Three women and two men claimed that Mixa hit them on multiple occasions while they were at the St. Josef children's home in Schrobenhausen, daily Süddeutsche Zeitung reported on Wednesday, citing statements declared under oath by the alleged victims.
Their descriptions of the abuse include slaps to the face, punches to their upper arms, and spankings with a carpet beater, the paper said.
But the Augsburg diocese called the accusations “absurd, untrue, and obviously invented to defame the bishop.”
Mixa, who recently made headlines for blaming the German Catholic Church's child sex abuse scandal on the sexual revolution, was the Schrobenhausen parish leader between 1975 and 1996. He frequently visited the St. Josef's children's home and disciplined the children for their bad behaviour, said the former residents, who are now between the ages of 41 and 47.
Nuns of the Mallersdorf order who worked at the institution also hit the children with “wooden brooms, wooden shoes, and clothing hangers,” the paper reported.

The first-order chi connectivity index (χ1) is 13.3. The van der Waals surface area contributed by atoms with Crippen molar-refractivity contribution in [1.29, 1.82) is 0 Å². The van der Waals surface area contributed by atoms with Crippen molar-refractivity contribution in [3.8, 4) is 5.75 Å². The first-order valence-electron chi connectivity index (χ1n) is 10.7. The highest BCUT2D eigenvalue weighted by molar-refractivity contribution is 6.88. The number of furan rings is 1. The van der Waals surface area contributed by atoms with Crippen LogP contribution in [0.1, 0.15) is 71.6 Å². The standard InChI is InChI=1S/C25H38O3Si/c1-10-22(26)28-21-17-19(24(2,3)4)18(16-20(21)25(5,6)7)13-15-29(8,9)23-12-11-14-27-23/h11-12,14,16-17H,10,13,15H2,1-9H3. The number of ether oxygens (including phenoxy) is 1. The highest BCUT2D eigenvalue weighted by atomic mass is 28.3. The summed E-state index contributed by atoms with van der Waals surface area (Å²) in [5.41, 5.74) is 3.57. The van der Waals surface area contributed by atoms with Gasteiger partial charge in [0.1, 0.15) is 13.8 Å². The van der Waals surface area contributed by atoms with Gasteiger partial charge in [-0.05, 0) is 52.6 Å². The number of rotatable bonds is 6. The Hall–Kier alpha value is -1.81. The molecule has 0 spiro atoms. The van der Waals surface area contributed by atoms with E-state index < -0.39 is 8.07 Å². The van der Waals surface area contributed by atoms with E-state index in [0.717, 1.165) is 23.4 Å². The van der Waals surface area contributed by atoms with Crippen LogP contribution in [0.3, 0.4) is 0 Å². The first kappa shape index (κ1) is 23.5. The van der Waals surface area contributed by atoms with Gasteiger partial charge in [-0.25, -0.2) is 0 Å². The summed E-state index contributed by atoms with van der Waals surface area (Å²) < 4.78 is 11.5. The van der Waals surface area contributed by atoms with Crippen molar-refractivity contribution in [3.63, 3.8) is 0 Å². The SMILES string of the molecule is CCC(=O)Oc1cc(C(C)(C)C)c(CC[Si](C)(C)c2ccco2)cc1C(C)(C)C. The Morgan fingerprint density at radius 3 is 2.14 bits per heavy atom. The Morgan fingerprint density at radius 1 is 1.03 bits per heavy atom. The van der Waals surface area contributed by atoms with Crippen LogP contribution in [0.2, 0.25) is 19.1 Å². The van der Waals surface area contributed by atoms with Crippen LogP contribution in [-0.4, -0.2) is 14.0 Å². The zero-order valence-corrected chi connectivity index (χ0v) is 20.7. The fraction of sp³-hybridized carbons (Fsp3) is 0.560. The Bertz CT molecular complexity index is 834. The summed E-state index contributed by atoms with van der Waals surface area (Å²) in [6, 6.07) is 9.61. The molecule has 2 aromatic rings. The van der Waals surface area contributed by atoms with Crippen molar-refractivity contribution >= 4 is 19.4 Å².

The order said it would undertake an open investigation into the accusations.
Germany's Catholic Church has been embroiled in a crisis over recent weeks as victims of widespread sexual and physical abuse continue to come forward. Most cases date back by several years, a fact that has politicians debating a possible extension to the statute of limitations on such crimes.
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Similar accusations have also surfaced in the Netherlands, Austria and Switzerland, while Ireland has been rocked by revelations about cover-up efforts by the head of the Church there in the 1970s.
The Vatican has said it received 3,000 reports between 2001 and 2010 of sexual abuse of children by Catholic clergy committed over the past 50 years.